Advancing Health Equity Through Community Health Workers and Peer Providers: Mounting Evidence and Policy Recommendations

Authors
Emmett Ruff
Denisse Sanchez
Sinsi Hernández-Cancio
Eliot Fishman
Raven Gomez
Report
November 2019

Despite mounting evidence for community health workers (CHWs) and peer providers improving health outcomes, the expansion of the community-based workforce in the health care system has been limited. This report synthesizes findings from nine recent studies, funded by the Patient Centered Outcomes Research Institute, on outcomes associated with programs that include CHWs and peer providers on care teams. The studies summarized evaluated CHW interventions focused on patients with serious mental illness, multiple chronic conditions, and individuals with diverse racial and ethnic backgrounds.

Many of the CHW interventions demonstrated effectiveness in improving outcomes, such as increased access to preventive care, increased patient satisfaction and activation, improved quality of life, and reduced acute care utilization. The report also details policy recommendations for health care stakeholders looking to address health inequities by including CHWs and peer providers within health care delivery teams and ensuring sustainable financing for these programs. These recommendations highlight how payers and providers can use CHW and peer provider programs in serving diverse communities that are affected by health inequities, as well as to help improve patient outcomes and prevent avoidable hospital utilization during care transitions.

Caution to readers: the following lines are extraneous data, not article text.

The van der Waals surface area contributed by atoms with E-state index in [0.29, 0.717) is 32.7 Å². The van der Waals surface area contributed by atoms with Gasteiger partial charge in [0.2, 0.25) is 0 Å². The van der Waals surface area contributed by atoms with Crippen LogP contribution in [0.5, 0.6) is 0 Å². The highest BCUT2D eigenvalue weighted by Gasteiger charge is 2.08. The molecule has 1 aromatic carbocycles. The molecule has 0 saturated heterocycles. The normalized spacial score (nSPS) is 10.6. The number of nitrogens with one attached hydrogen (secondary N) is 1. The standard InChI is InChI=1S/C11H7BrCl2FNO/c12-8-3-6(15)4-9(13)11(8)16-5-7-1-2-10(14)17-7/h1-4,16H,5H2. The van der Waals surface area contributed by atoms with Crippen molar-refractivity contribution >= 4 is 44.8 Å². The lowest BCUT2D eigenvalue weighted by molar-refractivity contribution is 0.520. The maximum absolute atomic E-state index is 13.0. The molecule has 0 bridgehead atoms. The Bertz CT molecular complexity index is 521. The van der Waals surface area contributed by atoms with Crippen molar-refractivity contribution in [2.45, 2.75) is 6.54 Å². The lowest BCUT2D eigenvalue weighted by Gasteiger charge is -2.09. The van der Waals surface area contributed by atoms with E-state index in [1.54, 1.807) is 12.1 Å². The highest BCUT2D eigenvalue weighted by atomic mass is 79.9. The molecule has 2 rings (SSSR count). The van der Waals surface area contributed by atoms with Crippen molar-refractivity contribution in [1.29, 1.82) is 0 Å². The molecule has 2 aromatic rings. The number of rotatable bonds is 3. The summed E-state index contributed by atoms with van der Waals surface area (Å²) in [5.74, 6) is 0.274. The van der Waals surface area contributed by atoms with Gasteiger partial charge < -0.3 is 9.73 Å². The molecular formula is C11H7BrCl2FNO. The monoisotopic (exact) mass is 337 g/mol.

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Population Addressed
Adults Under 65 with Disabilities
People with Advanced Illness
Frail Older Adults
People with Multiple Chronic Conditions
People with Behavioral Health and Social Needs
Key Questions Answered
  • How can community health worker programs advance health equity?
Level of Evidence
Expert Opinion
What does this mean?